The Semantic Web, born from the ideas of Tim Berners-Lee, enriches and ‘magnifies’ the original democratic instances of the World Wide Web.
Berners-Lee has also designed a data structure to capture and express the unconstrained information posted on the Web, which is called Linked Data.
Linked Data enable information to be expressed in simple molecules – called triples – that state a relationship between two things. This relationship is designed to enable systems to connect what is known regardless of the languages used, and to name what those triples refer to. Unlike traditional data management systems that can only record information that they were set up to know about – like fields in a set form – Linked Data can stretch to include unanticipated concepts they would encounter.
As the new Semantic Web technology, Linked Data are developed as bottom up systems, implemented by a variety of subjects across the Web as we know it.
Despite the diversity of their respective paths, a common framework is produced, both in the institutions and in the grassroots communities, starting from the common vision and purposes.
The system is designed so that almost anyone can produce Linked Data that populate the network of the Semantic Web in the form of triples – the basic semantic structure – by adopting the four rules established by Tim Berners-Lee and by sharing the practices and protocols recommended by W3C.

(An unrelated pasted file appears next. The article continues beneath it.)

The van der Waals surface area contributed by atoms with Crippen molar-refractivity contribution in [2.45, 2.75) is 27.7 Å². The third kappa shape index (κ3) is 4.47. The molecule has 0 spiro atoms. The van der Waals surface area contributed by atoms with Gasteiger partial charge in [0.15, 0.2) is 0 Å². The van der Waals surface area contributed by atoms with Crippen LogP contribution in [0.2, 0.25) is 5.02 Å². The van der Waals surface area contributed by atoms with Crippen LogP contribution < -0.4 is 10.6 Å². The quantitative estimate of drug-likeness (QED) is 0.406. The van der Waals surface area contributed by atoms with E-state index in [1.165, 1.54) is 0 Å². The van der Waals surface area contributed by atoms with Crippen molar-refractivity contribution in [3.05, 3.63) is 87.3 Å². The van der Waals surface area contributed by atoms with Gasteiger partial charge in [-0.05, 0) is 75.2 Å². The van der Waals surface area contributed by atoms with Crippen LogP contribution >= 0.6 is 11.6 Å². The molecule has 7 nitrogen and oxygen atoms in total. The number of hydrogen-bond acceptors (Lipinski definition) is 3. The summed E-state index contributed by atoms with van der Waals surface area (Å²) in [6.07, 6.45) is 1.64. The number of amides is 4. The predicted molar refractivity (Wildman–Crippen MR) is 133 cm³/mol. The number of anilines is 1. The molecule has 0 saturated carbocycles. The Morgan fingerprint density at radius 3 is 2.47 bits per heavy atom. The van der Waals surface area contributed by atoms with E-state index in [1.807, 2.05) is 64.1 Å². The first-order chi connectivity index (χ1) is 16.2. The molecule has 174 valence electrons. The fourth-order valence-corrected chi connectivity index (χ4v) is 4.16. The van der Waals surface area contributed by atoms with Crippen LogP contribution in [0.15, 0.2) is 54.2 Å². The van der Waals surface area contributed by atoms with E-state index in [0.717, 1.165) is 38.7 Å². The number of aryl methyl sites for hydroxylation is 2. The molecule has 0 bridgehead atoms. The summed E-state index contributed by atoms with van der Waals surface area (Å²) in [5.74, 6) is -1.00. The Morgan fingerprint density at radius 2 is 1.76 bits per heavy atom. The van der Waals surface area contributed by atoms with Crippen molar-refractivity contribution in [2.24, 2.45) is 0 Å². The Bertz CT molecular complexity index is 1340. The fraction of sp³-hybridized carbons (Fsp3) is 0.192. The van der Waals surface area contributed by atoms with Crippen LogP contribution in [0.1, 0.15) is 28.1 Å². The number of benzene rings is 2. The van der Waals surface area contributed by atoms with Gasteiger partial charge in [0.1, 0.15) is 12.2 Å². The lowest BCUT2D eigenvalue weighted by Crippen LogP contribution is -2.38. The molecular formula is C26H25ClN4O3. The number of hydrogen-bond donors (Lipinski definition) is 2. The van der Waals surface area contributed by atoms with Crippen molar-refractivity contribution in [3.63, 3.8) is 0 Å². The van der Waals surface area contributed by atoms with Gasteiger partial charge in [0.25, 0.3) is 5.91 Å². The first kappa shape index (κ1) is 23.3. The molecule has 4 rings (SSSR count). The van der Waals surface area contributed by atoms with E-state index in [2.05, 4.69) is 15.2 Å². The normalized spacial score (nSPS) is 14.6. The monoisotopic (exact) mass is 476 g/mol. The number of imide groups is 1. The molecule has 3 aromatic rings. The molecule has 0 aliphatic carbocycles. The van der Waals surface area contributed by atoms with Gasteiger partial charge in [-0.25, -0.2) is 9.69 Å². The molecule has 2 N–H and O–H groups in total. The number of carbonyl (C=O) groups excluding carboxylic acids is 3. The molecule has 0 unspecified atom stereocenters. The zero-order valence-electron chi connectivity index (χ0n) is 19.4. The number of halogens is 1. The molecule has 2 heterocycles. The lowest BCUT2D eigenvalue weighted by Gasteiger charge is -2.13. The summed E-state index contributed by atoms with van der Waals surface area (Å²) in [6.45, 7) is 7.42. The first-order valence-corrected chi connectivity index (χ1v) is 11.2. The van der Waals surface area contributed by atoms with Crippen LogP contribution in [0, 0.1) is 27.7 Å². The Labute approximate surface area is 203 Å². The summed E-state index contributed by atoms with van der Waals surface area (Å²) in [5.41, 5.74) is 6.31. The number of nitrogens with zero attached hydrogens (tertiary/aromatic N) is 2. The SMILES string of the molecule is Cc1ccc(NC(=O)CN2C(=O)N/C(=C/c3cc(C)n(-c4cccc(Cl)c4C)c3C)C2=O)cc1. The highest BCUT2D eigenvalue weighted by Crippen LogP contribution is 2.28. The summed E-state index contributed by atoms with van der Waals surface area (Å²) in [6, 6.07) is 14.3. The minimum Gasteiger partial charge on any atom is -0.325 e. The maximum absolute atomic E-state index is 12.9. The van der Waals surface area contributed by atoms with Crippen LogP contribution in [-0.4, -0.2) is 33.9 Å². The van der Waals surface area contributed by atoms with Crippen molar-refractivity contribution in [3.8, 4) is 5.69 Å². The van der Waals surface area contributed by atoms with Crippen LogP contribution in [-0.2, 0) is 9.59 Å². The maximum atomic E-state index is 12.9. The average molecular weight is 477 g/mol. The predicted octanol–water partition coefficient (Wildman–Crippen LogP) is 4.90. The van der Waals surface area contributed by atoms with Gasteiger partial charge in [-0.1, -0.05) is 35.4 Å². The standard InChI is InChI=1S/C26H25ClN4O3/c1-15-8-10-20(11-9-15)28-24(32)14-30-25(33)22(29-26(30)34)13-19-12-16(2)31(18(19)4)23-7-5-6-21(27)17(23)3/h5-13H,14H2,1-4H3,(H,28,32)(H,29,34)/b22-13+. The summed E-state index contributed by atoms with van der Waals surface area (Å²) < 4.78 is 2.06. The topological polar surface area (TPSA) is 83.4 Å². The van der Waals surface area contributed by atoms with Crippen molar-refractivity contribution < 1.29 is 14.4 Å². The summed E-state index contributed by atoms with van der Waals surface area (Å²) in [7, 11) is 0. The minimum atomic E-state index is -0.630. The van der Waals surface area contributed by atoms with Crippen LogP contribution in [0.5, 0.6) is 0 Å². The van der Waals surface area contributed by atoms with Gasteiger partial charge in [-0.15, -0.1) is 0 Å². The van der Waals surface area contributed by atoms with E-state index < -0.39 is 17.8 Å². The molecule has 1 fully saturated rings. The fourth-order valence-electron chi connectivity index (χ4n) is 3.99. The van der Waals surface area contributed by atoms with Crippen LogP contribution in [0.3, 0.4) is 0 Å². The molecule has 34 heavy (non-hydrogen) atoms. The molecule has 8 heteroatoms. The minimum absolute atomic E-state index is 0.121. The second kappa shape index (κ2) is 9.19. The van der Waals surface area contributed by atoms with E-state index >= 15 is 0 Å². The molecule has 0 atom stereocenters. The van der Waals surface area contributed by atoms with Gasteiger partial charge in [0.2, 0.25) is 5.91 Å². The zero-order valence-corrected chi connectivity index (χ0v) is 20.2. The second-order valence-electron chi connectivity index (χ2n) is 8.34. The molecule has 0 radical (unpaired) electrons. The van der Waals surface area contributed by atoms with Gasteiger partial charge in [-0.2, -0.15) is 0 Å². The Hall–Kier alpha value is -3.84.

Semantic enrichment and ontologies support automatic inferencing by software agents such as search engines.
The Linked Data mechanism is the technology that allows to create, structure and support the Semantic Web through URI, XML, RDF, OWL, SKOS, SPARQL and other standards that are all free, born and developed collaboratively, and essentially provide granularity, integration and sharing.
Linked Open Data (LOD) are Linked Data released under an open license, which supports their reusability and interoperability, that is the ability to exchange information at various levels:
– semantic: that is to connect meanings, namely the various ways in which the communities refer to the same concept or similar concepts;
– technological and technical: allowing the systems we use to manage, describe and process data to interact seamlessly;
– human: allowing all data-using communities to exchange their skills and knowledge
freely and independently through shared specifications and data models;
– organizational: leveraging cooperation between communities that manage data in order to ensure quality, provenance, reliability, compatibility of licenses and usability of data.